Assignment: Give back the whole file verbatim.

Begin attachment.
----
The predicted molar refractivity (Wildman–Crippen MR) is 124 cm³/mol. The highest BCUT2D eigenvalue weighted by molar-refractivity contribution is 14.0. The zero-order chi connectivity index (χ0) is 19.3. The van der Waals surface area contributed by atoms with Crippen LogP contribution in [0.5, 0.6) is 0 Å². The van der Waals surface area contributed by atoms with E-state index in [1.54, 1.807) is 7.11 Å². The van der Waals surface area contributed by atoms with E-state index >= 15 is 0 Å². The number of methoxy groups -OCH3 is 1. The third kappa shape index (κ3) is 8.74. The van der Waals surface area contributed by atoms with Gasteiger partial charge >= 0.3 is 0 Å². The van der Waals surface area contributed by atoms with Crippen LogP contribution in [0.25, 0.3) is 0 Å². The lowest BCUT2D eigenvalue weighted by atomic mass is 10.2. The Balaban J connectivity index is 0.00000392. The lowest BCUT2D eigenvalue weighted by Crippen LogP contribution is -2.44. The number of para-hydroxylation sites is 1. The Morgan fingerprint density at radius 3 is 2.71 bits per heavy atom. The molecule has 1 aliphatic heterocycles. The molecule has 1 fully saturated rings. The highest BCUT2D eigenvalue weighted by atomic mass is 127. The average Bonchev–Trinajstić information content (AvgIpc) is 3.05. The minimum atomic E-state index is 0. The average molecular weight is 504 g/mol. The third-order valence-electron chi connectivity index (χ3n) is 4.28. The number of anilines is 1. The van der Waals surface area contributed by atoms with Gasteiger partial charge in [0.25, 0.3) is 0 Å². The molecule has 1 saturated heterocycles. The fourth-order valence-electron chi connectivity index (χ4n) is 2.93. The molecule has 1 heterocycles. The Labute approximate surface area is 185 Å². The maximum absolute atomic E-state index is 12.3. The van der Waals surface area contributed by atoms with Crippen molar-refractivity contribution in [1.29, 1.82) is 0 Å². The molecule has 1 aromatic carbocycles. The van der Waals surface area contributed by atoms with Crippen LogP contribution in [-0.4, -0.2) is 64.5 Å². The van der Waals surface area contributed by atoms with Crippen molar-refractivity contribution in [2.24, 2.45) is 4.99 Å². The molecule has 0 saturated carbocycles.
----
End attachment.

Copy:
The predicted molar refractivity (Wildman–Crippen MR) is 124 cm³/mol. The highest BCUT2D eigenvalue weighted by molar-refractivity contribution is 14.0. The zero-order chi connectivity index (χ0) is 19.3. The van der Waals surface area contributed by atoms with Crippen LogP contribution in [0.5, 0.6) is 0 Å². The van der Waals surface area contributed by atoms with E-state index in [1.54, 1.807) is 7.11 Å². The van der Waals surface area contributed by atoms with E-state index >= 15 is 0 Å². The number of methoxy groups -OCH3 is 1. The third kappa shape index (κ3) is 8.74. The van der Waals surface area contributed by atoms with Gasteiger partial charge >= 0.3 is 0 Å². The van der Waals surface area contributed by atoms with Crippen LogP contribution in [0.25, 0.3) is 0 Å². The lowest BCUT2D eigenvalue weighted by atomic mass is 10.2. The Balaban J connectivity index is 0.00000392. The lowest BCUT2D eigenvalue weighted by Crippen LogP contribution is -2.44. The number of para-hydroxylation sites is 1. The Morgan fingerprint density at radius 3 is 2.71 bits per heavy atom. The molecule has 1 aliphatic heterocycles. The molecule has 1 fully saturated rings. The highest BCUT2D eigenvalue weighted by atomic mass is 127. The average Bonchev–Trinajstić information content (AvgIpc) is 3.05. The minimum atomic E-state index is 0. The average molecular weight is 504 g/mol. The third-order valence-electron chi connectivity index (χ3n) is 4.28. The number of anilines is 1. The van der Waals surface area contributed by atoms with Gasteiger partial charge in [0.25, 0.3) is 0 Å². The molecule has 1 saturated heterocycles. The fourth-order valence-electron chi connectivity index (χ4n) is 2.93. The molecule has 1 heterocycles. The Labute approximate surface area is 185 Å². The maximum absolute atomic E-state index is 12.3. The van der Waals surface area contributed by atoms with Crippen molar-refractivity contribution in [1.29, 1.82) is 0 Å². The molecule has 1 aromatic carbocycles. The van der Waals surface area contributed by atoms with Crippen LogP contribution in [-0.4, -0.2) is 64.5 Å². The van der Waals surface area contributed by atoms with Crippen molar-refractivity contribution in [2.24, 2.45) is 4.99 Å². The molecule has 0 saturated carbocycles.